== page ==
The Hindu nine-year plan for environmental protection and education was prepared by the Hindu community in the UK for the worldwide Hindu community. Named the Bhuma (Mother Earth) Project, it includes categories of education, action and networking, such as a Hindu labelling scheme for products and services, promotion of a non-violent (ahimsa) lifestyle to reduce impact on the Earth, and making Hindu temples and celebrations energy efficient and environmentally friendly.
The Muslim Seven Year Action Plan on Climate Change 2010-2017 was endorsed by 50 religious scholars from across the Muslim world at a meeting in Istanbul in July 2009. It establishes Muslim Associations for Climate Change Action (MACCA) representing different Islamic countries and Muslim communities of the world. Elements of the plan include an Islamic environmental labelling system, work towards a 'Green Hajj' (pilgrimage), construction of a 'green mosque' to showcase best environmental practice, developing two or three Muslim cities as 'green cities', a focus on education on the environment, a best practice environmental guide for businesses, and a special TV channel for Islam and the environment.
The Jewish Climate Change Campaign focuses on living more lightly on the planet. It was developed by Hazon, working in association with the Jewish Climate Initiative in Israel and a wide number of Jewish organizations and leaders in the US, Israel and the UK. Its vision is a Jewish community living healthily and sustainably by September 2015, the end of the next shmita (sabbatical) year, led by 'green teams', with efforts in education, action and advocacy at the individual/family, institution and wider community levels. Specific targets are for Israel to become the first nation predominantly powered by renewable energy, to recover the ecological value of Shabbat and the festivals, to green Jerusalem as a model sustainable city, to cut communal meat intake by half and reduce energy consumption, and to integrate environmental education into all Israeli, Jewish and Hebrew schools.
For Shintos, the creation protects them, with forests and not buildings as the true shrines of Shintoism. The plan calls for a new Religious Forestry Standard that is religiously compatible, environmentally appropriate, socially beneficial, and economically viable. All the forest-owning faiths are invited to prepare these standards before a meeting in Ise, Japan, in May 2014.
The Eco-Sikh Five Year Plan was endorsed by 250 Sikh leaders in Delhi in July 2009. It articulates a Sikh eco-theology and focuses on five key areas: assets, education, media/advocacy, eco-twinning and celebration, with an elected steering committee and a new web site dedicated to the environment: http://www.ecosikh.org, where each community can share its customized plan.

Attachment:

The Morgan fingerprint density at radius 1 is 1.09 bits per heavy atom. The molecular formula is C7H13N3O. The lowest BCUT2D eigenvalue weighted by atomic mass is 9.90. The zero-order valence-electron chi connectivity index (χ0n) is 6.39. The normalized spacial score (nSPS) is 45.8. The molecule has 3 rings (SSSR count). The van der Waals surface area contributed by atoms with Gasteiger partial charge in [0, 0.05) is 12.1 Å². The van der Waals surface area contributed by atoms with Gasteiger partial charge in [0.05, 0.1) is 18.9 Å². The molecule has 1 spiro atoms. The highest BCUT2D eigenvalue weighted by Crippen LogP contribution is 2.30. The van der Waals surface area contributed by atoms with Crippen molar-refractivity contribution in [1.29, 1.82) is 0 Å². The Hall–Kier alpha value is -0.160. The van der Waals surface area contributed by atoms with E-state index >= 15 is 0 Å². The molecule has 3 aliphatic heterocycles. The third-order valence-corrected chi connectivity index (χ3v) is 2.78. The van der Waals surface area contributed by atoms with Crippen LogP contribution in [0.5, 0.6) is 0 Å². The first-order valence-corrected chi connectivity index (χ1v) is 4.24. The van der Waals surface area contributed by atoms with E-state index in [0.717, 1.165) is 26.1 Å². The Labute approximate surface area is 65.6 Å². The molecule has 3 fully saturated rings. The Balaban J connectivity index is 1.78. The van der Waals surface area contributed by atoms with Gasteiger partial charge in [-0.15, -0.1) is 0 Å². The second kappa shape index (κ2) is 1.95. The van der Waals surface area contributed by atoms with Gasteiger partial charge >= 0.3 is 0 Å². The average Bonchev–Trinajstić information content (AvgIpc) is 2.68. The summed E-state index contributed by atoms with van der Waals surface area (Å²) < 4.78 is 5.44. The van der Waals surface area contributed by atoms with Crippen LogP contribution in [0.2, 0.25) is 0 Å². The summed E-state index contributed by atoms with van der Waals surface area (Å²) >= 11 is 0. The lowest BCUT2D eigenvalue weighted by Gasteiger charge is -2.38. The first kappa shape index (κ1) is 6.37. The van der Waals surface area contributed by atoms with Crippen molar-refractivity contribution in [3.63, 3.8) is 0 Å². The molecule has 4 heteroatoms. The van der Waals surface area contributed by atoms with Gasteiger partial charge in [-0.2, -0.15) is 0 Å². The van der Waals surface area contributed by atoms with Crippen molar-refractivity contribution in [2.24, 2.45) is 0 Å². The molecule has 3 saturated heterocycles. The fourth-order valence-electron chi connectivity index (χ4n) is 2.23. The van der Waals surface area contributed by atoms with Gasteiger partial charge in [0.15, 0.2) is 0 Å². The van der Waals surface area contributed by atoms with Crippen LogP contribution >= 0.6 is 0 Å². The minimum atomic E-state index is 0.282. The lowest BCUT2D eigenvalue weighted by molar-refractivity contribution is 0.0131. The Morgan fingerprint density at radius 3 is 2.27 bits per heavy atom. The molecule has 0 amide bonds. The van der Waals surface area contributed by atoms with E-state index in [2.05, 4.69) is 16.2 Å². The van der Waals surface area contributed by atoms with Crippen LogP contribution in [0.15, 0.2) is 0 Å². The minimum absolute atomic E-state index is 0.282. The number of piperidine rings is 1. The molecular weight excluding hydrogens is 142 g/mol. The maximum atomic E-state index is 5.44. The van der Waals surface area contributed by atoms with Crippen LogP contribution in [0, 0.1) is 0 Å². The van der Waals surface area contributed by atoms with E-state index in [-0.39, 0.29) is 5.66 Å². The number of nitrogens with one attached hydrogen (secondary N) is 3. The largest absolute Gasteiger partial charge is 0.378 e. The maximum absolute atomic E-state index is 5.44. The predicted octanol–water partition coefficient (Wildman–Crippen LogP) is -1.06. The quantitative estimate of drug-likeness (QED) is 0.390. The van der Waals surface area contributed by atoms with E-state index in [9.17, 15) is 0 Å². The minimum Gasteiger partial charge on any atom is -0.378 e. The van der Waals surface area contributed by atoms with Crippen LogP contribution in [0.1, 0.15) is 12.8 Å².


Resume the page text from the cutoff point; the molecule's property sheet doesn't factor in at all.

The US-based interfaith environmental coalition GreenFaith prepared a Seven Year Plan for Environmental Leadership built on its core values of Spirit, Stewewardship and Justice. This includes distance education for ordained leaders, reflection on spiritual experience in nature, educational curricula based on The Story of Stuff video, resources on sustainable consumption and energy conservation, and training in environmental justice issues. There is also an emphasis on networking and partnerships both in the US and internationally.
Operation Noah, an ecumenical faith-based climate change body in the UK, wants to initiate 'zero carbon' armies of young people committed to de-carbonising activities, as well as group study and contemplation, communicating the relevance of the Christian faith to global warming, and challenging structural injustice.
The Regeneration Project in the US seeks to deepen the relationship between ecology and faith through the Interfaith Power and Light Campaign which responds to global warming through the promotion of energy conservation, energy efficiency, and renewable energy.
Other religious traditions committed to complete action plans by November 2010 are Cambodian Buddhism, Mongolian Buddhism, the Maronite Church in Lebanon, the Russian Orthodox Church, and the Scottish Conference of Catholic Bishops.
Bahá'í World News Service story (27 October 2009): http://news.bahai.org/story/735
Bahá'í World News Service story (4 November 2009): http://news.bahai.org/story/736
UNDP press release: http://content.undp.org/go/newsroom/2009/november/religions-take-a-bold-step-towards-a-low-carbon-future.en
Video interview of UN Secretary-General Ban Ki-moon about the event: http://link.brightcove.com/services/player/bcpid43942729001?bctid=47017670001
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Last updated 13 November 2009